9-      The mostly good kid. Has never done drugs or been involved with them at all, is smart in their relationships, and hasn’t ever done any drinking. But, they won’t mind hanging around at parties where this goes on. They’re a good balance of a level-headed kid and someone who people aren’t afraid to party around. I would put most high schoolers in this category, and would definitely consider this “normal.”

10-  As you might have expected, I would put myself in this category. I’ve been to my fair share of parties, but none of have ever involved drinking, drugs, or anything crazier than Guitar Hero battles. Don’t get me wrong, some of these parties have had up to thirty or forty people there. And we just hang out. I know, you think I’m incredibly boring and an uptight little [insert expletive of choice] for not even wanting to be around drinking and the like. If I do something, it’s all out, and if I make it a point to avoid all things bad, I go all out to avoid said things. Please, judge me for my choices, call me whatever you like. I promise I can handle it. (Don’t worry, if it’s excessively vulgar I’ll put asterisks in the appropriate places before approving the comment).


Here’s the point I want to make, though I’m doing a poor job of getting it across. These categories I’ve listed are the way the world sees high schoolers. And yeah, most of it is probably true. You do have the full-on bad kids and the full-on uptight proper, no-fun kids, like me. But there are plenty of other factors involved to make people into 1’s, or 5’s, or 10’s. I’m not judging any of these categories, just laying them out as I’ve seen them. I could be totally wrong about this whole thing, who knows? I’m not a social psychologist. Besides, it depends on people, and people are impossible to define.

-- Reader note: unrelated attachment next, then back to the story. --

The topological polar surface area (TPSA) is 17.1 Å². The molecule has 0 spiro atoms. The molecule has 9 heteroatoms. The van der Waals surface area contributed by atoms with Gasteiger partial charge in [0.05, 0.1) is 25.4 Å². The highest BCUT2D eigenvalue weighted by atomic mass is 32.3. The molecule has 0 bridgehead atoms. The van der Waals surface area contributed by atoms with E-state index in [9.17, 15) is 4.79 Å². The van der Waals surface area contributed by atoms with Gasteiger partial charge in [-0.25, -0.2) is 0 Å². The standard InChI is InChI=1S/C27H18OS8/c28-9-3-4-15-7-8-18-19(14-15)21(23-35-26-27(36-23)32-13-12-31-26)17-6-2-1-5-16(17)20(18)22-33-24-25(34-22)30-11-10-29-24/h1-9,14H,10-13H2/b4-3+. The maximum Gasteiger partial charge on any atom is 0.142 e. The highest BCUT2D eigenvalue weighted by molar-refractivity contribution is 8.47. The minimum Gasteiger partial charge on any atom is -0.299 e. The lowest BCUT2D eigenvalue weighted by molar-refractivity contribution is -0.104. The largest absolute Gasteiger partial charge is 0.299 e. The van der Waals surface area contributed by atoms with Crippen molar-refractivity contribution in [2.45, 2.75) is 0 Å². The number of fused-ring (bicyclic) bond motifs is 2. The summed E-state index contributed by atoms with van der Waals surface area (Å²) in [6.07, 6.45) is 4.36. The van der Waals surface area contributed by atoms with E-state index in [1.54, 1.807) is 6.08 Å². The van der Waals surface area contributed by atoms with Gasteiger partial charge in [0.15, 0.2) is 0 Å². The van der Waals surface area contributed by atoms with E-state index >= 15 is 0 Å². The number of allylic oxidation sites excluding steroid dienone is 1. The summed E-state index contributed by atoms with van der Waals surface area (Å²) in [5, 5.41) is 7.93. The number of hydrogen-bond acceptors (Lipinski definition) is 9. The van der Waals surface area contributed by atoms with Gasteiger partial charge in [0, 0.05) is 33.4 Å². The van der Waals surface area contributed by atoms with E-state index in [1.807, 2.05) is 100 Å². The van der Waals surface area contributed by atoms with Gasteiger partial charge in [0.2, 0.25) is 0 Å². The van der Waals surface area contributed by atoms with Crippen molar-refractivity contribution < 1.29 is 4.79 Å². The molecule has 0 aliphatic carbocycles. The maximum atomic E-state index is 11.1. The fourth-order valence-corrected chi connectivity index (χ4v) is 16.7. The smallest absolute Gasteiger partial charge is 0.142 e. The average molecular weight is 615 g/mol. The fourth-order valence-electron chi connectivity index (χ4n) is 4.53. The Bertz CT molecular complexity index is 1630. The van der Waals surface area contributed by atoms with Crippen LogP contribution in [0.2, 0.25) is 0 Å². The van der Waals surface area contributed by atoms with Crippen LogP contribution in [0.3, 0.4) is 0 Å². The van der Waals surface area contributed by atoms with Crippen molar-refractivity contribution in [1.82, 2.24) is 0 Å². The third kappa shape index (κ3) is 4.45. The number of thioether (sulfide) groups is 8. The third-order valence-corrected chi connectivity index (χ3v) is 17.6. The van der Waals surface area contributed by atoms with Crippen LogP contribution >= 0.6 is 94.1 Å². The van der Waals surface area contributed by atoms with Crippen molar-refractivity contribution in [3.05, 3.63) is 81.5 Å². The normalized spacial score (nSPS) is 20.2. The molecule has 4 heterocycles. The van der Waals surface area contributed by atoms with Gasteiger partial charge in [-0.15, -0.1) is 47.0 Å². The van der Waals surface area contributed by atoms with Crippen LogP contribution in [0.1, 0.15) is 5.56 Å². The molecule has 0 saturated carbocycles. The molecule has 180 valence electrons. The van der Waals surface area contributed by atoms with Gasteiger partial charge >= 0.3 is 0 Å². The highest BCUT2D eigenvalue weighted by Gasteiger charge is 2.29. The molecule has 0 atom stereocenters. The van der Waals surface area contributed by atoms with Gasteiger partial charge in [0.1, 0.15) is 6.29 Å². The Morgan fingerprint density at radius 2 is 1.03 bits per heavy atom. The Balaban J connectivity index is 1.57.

My point is that high school is as complicated as the teenagers in it. And that while people may fit parts of these categories, everyone has their own unique story.

As for my story? I’m lucky enough to have a simple one, if only because of my near-OCD personality. I came into high school totally clean and managed to keep it that way for four years. I make it a point to avoid all the major bad things 100% and try to have fun with what’s left.

Probably not most peoples’ definition of living, but it’s worked pretty well for me so far. And for anyone who’s afraid to try being a 10, don’t be.

It’s more fun than you’d think.


6 thoughts on “The Personality Spectrum of High Schoolers

  1. Claire says:

    Love it!!!!!!!!!!!!!!!


  2. L. Marie says:

    This is such valuable information, I had to tweet! So many times we cling to stereotypes or extremes (the fodder of many “teen” movies). We miss the forest for the trees. Thanks for the real story.

  3. Haha! I love it. I was also a 10 in high school, and I enjoyed it. People can judge how they will (and they did), but I’ve never regretted my lack of trouble-making in my high school days. You don’t have to be drunk to have fun.